If British trade has more than held its own, compared with that of Europe in general, it has done so largely because it is so widespread. It has had some share in the commercial prosperity of other continents. Its position is much less satisfactory when it is compared not with the contracted trade of Europe but with the expanding trade of other continents, and particularly when the share of imports and of exports composing it is analyzed. Allowing for price changes, England was buying more from other countries in 1924 than in 1913, but was actually selling less at the later date. The export trade which had been steadily growing in the decade before the war had shrunk so that its volume in 1924 was only about four-fifths of the volume which it had attained just before the war, and was much less than half of what it would have been if the former rate of growth had been maintained.

The vital importance of the export trade to Britain, as the means by which the country buys the necessary supplies of food and raw materials, has led to a careful study of the situation,[ii] in which its difficulties are analyzed. Some part of the loss of the British export trade is due to the diminished purchasing power of people impoverished by the war (in central and eastern Europe), or by unsettled political conditions and lack of an outlet for their products (India, China, Mexico). During the war and the years immediately following, some peoples who used to buy English goods were forced to find other sources of supply, and British producers now find former markets occupied by competitors. It is significant that while the British export trade, with allowance for price changes, had fallen in 1923 about 20 percent below its volume in 1913, the export trade of the United States had risen about 20 percent and American exports of manufactures had increased nearly 50 percent. More serious than either of these factors in the loss of British markets is the tendency of peoples who formerly bought of England to supply their own needs for manufactures. War conditions necessitated or encouraged the establishment of factories to supply the home market; intensified national feeling has approved the maintenance of the home industries. Spindles and looms have increased in number on the Continent, in India, China, Japan, and in some of the South American countries; but the Lancashire cotton industry has been working short time. Similarly, Australia has sought to develop a woolen manufacture, and British India passed an act in 1924 for the protection of a home industry in steel.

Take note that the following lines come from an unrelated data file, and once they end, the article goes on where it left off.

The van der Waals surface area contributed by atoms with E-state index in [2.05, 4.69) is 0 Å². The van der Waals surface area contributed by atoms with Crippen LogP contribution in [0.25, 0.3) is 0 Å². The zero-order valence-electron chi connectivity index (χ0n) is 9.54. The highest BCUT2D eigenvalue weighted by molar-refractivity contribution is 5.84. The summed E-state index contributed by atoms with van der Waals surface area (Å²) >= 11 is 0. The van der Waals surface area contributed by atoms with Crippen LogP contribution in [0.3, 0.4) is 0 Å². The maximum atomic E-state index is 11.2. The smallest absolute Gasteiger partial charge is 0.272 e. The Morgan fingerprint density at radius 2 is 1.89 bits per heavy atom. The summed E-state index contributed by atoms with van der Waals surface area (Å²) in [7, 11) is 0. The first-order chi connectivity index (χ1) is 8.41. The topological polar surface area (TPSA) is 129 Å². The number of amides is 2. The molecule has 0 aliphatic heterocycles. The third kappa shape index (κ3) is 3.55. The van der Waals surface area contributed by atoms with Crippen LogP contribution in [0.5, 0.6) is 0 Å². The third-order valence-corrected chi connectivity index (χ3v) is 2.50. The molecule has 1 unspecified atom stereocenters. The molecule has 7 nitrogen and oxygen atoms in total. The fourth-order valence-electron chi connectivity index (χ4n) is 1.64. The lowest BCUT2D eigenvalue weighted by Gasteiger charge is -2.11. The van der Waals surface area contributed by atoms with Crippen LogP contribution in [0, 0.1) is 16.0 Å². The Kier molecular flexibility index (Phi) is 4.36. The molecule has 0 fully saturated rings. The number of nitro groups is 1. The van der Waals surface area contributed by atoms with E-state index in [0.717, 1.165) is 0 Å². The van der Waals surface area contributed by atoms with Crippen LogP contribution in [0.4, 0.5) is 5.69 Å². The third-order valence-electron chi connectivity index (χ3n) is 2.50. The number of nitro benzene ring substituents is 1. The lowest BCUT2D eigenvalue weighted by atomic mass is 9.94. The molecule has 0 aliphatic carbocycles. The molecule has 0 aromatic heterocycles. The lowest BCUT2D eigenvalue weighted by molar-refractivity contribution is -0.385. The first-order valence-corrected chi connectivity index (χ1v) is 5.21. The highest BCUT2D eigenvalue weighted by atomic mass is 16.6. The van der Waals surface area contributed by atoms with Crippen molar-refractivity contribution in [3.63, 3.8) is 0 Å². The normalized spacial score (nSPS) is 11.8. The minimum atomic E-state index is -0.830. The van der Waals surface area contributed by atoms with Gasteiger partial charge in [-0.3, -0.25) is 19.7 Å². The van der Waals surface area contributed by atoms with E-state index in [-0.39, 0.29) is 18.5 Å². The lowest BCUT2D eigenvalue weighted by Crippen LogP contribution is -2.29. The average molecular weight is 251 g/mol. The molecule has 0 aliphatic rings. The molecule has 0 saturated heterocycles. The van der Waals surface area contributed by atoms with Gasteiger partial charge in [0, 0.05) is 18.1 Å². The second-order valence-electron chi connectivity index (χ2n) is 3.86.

One feature of the British report of 1925 which is of the greatest interest and significance is the statement that tariff barriers were a less serious obstacle to British trade in 1924 than in 1914. The increase in specific duties, reduced as well as can be to an average, has not been in general greater than the rise in prices; in the case of the textiles, a class in which Britain is particularly interested, it has been considerably less. An independent estimate of the British Board of Trade confirms the view that the incidence of customs tariffs on British exports, measured ad valorem, actually declined in the course of the period. This general statement is based on the statistics of those countries, mostly outside of Europe, in which British exports were largest, and does not of course deny the burden of the tariff in the case of individual countries; it does not refer to the prohibitions and restrictions of the war period, of which many were still in force; it may not, and probably will not, hold true of the future.

In foreign markets, in which Britain must face unaided the competition of established rivals like the United States and Japan (with the threat of German competition to come), and must overcome the resistance of newly founded home industries, the salvation of the British export trade appears to depend upon a heightened efficiency of production which will win a market in spite of obstacles. Britain must specialize still further, abandoning the simpler processes to other peoples, relying upon superior technique in the production of mechanical equipment for the manufacturer, and of articles of superior quality for the consumer. It is significant that the branch of the English cotton industry which has best maintained its position in these hard times has been that working on the long-stapled Egyptian cotton, turning out a finer product and demanding superior skill.